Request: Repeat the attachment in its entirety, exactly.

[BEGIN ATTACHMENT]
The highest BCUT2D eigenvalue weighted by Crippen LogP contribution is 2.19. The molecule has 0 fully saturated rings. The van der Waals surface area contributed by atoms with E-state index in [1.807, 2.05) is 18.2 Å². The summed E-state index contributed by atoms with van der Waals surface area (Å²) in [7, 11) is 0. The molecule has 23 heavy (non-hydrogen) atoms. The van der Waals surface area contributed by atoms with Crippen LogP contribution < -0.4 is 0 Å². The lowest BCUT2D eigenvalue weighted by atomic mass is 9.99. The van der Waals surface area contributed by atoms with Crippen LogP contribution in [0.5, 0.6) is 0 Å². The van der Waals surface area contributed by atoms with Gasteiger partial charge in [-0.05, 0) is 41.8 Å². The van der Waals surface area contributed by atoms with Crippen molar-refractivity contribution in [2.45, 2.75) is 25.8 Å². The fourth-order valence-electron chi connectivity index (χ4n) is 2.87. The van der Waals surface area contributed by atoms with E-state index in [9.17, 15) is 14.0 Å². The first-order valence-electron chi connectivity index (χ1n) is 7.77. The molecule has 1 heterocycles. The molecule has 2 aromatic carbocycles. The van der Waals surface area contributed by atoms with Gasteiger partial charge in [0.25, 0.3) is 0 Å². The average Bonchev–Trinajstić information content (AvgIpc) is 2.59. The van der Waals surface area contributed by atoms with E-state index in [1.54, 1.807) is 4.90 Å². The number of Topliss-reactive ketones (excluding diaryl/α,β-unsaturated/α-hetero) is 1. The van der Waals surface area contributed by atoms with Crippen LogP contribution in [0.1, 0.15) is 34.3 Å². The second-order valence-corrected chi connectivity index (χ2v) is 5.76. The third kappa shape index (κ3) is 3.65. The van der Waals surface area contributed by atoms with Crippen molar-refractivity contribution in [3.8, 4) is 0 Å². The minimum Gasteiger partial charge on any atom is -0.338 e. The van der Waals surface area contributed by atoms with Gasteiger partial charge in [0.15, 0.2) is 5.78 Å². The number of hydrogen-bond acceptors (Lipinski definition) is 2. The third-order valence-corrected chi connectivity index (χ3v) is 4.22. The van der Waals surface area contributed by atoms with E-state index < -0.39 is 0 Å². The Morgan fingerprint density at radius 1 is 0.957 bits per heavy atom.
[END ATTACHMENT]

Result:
The highest BCUT2D eigenvalue weighted by Crippen LogP contribution is 2.19. The molecule has 0 fully saturated rings. The van der Waals surface area contributed by atoms with E-state index in [1.807, 2.05) is 18.2 Å². The summed E-state index contributed by atoms with van der Waals surface area (Å²) in [7, 11) is 0. The molecule has 23 heavy (non-hydrogen) atoms. The van der Waals surface area contributed by atoms with Crippen LogP contribution < -0.4 is 0 Å². The lowest BCUT2D eigenvalue weighted by atomic mass is 9.99. The van der Waals surface area contributed by atoms with Crippen LogP contribution in [0.5, 0.6) is 0 Å². The van der Waals surface area contributed by atoms with Gasteiger partial charge in [-0.05, 0) is 41.8 Å². The van der Waals surface area contributed by atoms with Crippen molar-refractivity contribution in [2.45, 2.75) is 25.8 Å². The fourth-order valence-electron chi connectivity index (χ4n) is 2.87. The van der Waals surface area contributed by atoms with E-state index in [9.17, 15) is 14.0 Å². The first-order valence-electron chi connectivity index (χ1n) is 7.77. The molecule has 1 heterocycles. The molecule has 2 aromatic carbocycles. The van der Waals surface area contributed by atoms with Gasteiger partial charge in [0.25, 0.3) is 0 Å². The average Bonchev–Trinajstić information content (AvgIpc) is 2.59. The van der Waals surface area contributed by atoms with E-state index in [1.54, 1.807) is 4.90 Å². The number of Topliss-reactive ketones (excluding diaryl/α,β-unsaturated/α-hetero) is 1. The van der Waals surface area contributed by atoms with Crippen LogP contribution in [0.1, 0.15) is 34.3 Å². The second-order valence-corrected chi connectivity index (χ2v) is 5.76. The third kappa shape index (κ3) is 3.65. The van der Waals surface area contributed by atoms with Crippen molar-refractivity contribution in [3.8, 4) is 0 Å². The minimum Gasteiger partial charge on any atom is -0.338 e. The van der Waals surface area contributed by atoms with Gasteiger partial charge in [0.15, 0.2) is 5.78 Å². The number of hydrogen-bond acceptors (Lipinski definition) is 2. The third-order valence-corrected chi connectivity index (χ3v) is 4.22. The van der Waals surface area contributed by atoms with E-state index < -0.39 is 0 Å². The Morgan fingerprint density at radius 1 is 0.957 bits per heavy atom.